Nuclear power, with its inherent safety and proliferation challenges, continues to grow in popularity among some states seeking to deploy sustainable alternatives to traditional fossil fuels.
The nuclear order is under pressure as the distance between nonaligned states and nuclear weapon states grows.
While it has been known since early 2004 that the illicit proliferation network headed by A.Q. Khan of Pakistan supplied the nuclear programs of Iran, North Korea, and Libya, certain questions have not yet been resolved.
The Nuclear Suppliers Group, which is responsible for establishing guidelines that govern the transfer of nuclear-related materials, equipment, and technology, faces a number of serious challenges.
While it remains unclear whether Iran’s President Mahmoud Ahmadinejad is sincere in his proposal to cease production of highly enriched nuclear fuel and import it instead, it is clearly in the West’s best interests to accept the offer.
The 2011 conference focused on new actors and new agendas, reflecting the need to develop cooperative responses to challenges being posed by changing technology, distributions of political power, interest in nuclear energy, and security conditions in key regions.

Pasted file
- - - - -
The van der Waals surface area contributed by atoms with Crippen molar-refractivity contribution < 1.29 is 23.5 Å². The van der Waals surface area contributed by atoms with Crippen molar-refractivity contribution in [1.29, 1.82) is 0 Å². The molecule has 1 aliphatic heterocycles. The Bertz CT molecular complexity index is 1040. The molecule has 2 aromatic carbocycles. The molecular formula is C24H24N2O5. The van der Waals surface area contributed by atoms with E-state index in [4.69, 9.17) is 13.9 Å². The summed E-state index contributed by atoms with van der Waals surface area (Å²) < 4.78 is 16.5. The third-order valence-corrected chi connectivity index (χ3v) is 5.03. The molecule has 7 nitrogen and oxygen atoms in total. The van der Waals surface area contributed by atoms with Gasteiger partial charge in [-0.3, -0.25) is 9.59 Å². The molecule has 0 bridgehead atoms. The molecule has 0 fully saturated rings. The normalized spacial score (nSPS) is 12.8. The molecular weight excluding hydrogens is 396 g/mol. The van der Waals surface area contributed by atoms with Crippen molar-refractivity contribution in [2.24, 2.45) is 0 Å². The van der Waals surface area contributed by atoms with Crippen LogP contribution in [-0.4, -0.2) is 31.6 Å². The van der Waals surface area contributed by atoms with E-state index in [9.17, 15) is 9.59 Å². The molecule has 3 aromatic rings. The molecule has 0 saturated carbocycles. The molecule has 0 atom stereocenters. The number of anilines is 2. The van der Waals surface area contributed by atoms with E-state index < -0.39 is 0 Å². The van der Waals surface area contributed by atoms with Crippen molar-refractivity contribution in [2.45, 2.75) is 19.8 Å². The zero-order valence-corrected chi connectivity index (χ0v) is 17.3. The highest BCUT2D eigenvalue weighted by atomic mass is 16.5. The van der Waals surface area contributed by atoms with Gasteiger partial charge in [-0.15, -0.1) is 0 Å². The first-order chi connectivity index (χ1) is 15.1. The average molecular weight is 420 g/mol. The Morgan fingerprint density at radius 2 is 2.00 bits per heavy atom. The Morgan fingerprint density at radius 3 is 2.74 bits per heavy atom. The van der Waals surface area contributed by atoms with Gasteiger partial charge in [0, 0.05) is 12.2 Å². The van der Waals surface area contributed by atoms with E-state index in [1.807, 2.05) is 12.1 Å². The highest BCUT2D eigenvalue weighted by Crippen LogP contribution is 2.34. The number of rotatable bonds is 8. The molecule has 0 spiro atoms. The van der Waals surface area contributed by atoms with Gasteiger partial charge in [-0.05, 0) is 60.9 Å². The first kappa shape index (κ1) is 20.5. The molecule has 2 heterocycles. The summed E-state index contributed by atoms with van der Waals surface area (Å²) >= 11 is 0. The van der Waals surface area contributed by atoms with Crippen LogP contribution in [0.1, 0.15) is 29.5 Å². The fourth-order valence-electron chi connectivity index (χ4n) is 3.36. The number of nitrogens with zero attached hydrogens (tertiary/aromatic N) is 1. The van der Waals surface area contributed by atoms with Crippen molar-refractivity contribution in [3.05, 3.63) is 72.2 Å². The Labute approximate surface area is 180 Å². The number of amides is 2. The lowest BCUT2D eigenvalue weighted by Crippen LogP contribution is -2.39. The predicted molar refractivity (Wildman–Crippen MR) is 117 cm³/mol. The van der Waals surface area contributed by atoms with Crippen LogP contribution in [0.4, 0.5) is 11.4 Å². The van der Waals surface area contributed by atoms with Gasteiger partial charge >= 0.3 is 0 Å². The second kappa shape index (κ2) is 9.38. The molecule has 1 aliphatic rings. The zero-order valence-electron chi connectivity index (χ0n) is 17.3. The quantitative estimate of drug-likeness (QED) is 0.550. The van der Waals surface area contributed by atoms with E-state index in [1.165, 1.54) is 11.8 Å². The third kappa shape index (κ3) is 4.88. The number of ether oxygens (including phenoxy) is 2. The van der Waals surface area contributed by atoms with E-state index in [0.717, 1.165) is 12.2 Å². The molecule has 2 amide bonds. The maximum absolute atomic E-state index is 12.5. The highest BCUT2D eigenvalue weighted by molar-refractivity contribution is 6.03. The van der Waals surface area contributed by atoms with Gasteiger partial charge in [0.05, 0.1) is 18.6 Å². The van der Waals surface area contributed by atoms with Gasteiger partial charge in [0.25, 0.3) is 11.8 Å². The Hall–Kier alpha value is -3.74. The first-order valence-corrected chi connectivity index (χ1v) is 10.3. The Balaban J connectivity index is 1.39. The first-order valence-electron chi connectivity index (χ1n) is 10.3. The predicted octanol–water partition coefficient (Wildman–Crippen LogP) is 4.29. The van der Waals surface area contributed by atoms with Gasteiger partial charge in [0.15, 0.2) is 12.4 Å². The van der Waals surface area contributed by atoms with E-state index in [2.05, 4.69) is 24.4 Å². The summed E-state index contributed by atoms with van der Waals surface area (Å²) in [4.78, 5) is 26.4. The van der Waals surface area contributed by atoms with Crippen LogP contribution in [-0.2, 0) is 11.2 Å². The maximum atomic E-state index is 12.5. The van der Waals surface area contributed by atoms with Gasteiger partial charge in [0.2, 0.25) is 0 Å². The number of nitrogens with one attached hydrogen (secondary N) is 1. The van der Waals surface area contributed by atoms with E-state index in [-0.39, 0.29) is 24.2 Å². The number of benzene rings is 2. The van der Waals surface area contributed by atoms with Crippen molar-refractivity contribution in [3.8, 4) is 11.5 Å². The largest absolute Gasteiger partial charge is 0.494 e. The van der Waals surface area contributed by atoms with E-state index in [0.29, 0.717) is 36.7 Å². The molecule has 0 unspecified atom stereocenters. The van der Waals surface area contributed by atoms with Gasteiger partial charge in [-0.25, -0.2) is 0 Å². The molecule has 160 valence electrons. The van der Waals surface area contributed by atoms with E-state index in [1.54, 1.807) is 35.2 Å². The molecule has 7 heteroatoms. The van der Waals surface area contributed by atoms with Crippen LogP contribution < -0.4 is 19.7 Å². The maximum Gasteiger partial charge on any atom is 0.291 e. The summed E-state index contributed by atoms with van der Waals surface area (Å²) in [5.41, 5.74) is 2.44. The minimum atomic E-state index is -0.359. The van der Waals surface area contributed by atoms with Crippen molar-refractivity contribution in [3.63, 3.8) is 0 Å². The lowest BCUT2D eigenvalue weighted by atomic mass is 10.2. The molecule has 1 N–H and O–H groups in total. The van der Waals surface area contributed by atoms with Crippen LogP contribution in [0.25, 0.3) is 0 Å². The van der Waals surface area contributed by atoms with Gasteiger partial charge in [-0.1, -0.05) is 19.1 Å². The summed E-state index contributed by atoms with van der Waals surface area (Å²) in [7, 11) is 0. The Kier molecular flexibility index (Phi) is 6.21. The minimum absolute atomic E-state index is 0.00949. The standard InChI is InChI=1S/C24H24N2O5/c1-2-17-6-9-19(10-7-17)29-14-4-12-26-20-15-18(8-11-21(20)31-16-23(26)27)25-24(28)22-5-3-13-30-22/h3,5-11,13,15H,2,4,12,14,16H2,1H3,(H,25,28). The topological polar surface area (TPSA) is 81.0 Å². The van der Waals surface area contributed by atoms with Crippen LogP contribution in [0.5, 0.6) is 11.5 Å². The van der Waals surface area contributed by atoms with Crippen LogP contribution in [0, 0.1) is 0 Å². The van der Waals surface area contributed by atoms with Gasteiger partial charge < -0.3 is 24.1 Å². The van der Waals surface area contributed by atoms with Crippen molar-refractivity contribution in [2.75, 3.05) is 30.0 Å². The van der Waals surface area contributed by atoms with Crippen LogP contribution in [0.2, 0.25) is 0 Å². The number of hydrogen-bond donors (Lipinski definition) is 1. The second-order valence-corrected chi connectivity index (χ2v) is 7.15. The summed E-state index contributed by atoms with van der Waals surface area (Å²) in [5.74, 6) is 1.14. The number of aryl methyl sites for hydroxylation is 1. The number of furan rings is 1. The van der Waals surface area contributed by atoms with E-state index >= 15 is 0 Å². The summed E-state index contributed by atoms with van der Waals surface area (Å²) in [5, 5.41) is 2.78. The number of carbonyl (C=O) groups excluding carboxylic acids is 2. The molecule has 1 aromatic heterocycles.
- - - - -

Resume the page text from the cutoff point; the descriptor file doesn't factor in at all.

Japanese engineers are hoping that by restoring power to the cooling system in one of the damaged nuclear reactors at Japan’s Fukushima power plant, they will be able to restart cooling the reactor core.
As Turkey, Saudi Arabia, and Egypt embark on optimistic nuclear energy programs, these nations must also take into consideration the shortage of nuclear industry scientists and personnel as well as the necessity of solutions for the resulting waste.
While new outcomes are not expected on Iran and Syria's nuclear programs at the IAEA's last 2010 Board of Governors meeting, a vote on a nuclear fuel bank is likely to pass despite opposition from some developing countries and members of the Non-Aligned Movement.
With the U.S.-South Korea bilateral nuclear cooperation agreement set to expire in 2014, it will be difficult for the United States to refuse Seoul's push to renegotiate without damaging the broader U.S.-South Korean relationship.